Weber and Durkheims theories about the source/origins and social bearing of religion

Topics: Sociology, Religion, Émile Durkheim Pages: 7 (2111 words) Published: April 19, 2014
SOCIOLOGY 300 /3 SEC AA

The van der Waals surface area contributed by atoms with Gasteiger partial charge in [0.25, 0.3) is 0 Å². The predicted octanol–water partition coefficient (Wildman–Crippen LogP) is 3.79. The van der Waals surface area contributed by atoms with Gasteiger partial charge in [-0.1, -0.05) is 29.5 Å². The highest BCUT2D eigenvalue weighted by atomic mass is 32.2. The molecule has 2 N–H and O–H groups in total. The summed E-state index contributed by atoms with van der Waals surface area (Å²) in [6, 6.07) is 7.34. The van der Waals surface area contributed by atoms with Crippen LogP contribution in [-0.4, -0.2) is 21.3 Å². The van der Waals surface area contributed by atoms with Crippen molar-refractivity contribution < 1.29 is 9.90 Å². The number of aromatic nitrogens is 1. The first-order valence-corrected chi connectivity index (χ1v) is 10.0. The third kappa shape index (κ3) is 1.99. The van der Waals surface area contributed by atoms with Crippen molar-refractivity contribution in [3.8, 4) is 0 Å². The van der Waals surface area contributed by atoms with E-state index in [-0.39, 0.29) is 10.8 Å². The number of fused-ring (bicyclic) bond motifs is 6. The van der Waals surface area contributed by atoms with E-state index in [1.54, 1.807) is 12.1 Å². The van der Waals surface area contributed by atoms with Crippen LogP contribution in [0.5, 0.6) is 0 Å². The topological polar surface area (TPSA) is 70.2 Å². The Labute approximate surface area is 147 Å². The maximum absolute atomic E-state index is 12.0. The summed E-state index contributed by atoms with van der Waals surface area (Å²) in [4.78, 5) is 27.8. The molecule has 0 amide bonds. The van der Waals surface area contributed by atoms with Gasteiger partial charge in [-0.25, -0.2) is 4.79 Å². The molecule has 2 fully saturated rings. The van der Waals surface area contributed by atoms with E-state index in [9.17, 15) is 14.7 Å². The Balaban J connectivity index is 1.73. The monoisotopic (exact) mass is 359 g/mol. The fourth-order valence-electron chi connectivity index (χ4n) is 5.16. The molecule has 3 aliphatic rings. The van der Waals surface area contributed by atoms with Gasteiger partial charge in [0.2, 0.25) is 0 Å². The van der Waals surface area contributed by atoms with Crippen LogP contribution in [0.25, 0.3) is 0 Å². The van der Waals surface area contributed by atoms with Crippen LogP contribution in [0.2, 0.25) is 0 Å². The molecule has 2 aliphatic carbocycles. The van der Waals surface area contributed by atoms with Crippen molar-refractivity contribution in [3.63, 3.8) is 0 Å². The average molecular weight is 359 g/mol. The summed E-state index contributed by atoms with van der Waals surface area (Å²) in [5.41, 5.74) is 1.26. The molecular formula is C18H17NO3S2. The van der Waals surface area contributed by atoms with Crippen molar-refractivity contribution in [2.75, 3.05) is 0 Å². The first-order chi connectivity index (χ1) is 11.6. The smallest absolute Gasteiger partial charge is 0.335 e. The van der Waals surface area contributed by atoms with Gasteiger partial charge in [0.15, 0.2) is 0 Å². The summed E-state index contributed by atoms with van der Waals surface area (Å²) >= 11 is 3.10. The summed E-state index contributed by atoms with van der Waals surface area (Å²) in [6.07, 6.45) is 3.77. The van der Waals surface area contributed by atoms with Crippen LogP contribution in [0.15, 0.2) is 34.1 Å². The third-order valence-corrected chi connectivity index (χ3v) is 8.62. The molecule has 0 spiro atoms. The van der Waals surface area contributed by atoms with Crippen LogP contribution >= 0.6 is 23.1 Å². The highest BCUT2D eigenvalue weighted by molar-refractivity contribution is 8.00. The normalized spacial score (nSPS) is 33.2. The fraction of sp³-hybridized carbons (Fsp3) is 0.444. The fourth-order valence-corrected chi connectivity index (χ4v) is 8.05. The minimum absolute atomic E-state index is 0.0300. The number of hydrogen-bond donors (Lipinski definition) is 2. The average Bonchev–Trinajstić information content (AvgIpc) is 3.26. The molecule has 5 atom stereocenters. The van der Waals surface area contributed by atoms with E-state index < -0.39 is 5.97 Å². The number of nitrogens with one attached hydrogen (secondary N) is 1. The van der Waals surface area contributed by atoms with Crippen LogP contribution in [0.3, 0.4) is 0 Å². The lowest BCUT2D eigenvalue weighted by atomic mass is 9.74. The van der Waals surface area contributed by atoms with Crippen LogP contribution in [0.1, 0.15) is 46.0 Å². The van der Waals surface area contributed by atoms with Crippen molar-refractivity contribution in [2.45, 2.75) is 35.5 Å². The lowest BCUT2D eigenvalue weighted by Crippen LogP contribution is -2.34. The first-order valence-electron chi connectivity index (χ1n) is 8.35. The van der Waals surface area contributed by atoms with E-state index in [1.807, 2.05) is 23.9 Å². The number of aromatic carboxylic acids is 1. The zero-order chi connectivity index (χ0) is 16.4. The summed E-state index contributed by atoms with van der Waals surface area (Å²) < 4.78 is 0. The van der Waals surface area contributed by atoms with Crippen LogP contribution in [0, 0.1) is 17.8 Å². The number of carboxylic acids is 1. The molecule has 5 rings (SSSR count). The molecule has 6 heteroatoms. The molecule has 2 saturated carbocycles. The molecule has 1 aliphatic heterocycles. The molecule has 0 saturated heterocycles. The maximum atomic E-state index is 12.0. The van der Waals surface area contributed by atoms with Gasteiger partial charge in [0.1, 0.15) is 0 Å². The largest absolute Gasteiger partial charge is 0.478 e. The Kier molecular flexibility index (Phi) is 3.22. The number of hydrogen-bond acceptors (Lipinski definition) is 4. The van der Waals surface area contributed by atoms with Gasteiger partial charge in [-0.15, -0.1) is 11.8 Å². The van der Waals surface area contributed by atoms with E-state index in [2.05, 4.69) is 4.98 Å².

Both Durkheim and Weber have theories about the origins/source and the social bearing of religion that differ from one another respectively. Durkheim focuses more on the effects of religion as a group activity while Weber focused on the individual and their relationship with their God. Durkheim played more emphasis on the moral role while Weber focused on the economic effects. Through the course of this essay we will be comparing and contrasting each of their theories concluding with why I feel Weber to have the more persuasive account. Durkheim in his study highlights the social role religion plays in society. Durkheim being a functionalist sees religion as having distinct social roles. The first is that it provides social cohesion to help maintain social solidarity through shared rituals and beliefs. Secondly, it provides social control to enforce religious based morals and norms to help maintain conformity and control in society. And last but not least it offers meaning and purpose to answer any existential question. Durkheim wanted to ‘find a means of discerning the ever present causes upon which the most essential forms of religious thought and practice depend’ (Thompson, page 107). He was interested in the problem of what held complex modern societies together. Religion, for him was an expression of social cohesion. He saw ‘the first systems of representations with which men had pictured themselves of the world and they were of religious origin’ (Thompson, page 107). Further, for Durkheim ‘religion is something eminently social. Religious representations are collective representations, which express collective realities. The rites are a manner of acting which take rise in the midst of the assembled groups and which are destined to excite maintain or recreate certain mental states in these groups’. (Thompson, page 108). Durkheim focused on the moral effects of religion on real life social behavior and for him religious rituals had a very conditioning effect on the individual, which made the individual feel apart of the group, they were in. Thus, religion was something that created the moral base of society and it was what held society together on a more fundamental level. Religious rites are a manner of acting which take rise in the midst of the assembled groups and which are destined to excite maintain certain states in these groups. ‘All known religious beliefs, whether simple or complex, present one common characteristic they pre suppose a classification of all the things, real and ideal, of which men think into two classes or opposed groups, generally designated by two distinct terms which are translated well enough by the words profane and sacred’ (Thompson, page 109). The division of the world in two domains of sacred and profane is the distinctive trait of all religious thought. The beliefs, myths dogmas and legends are either representations or they are systems of representations which express the nature of sacred things the virtues and powers which are attributed to them or their relations with each other and with profane things. Religion was the practices and beliefs pertaining to the ‘sacred’. ‘ Sacred things are those which the interdictions protect and isolate; profane those to which these interdictions are applied and which must remain at a distance from the first. Religious beliefs are the representations, which express the nature of sacred things, and the relations whom they sustain both with each other and with profane things’ (Thompson, page 110). He knew members of the community adopt a common religion and tend to think/act the same way where ‘unified system of beliefs and practices that related to sacred things’ (Thompson, page 110). Through sharing common beliefs and engaging in repetitive group ritual and activity the morals that are required for restraint through religion are maintained. It was the frenzy created by group ritual that internalized and socialized...
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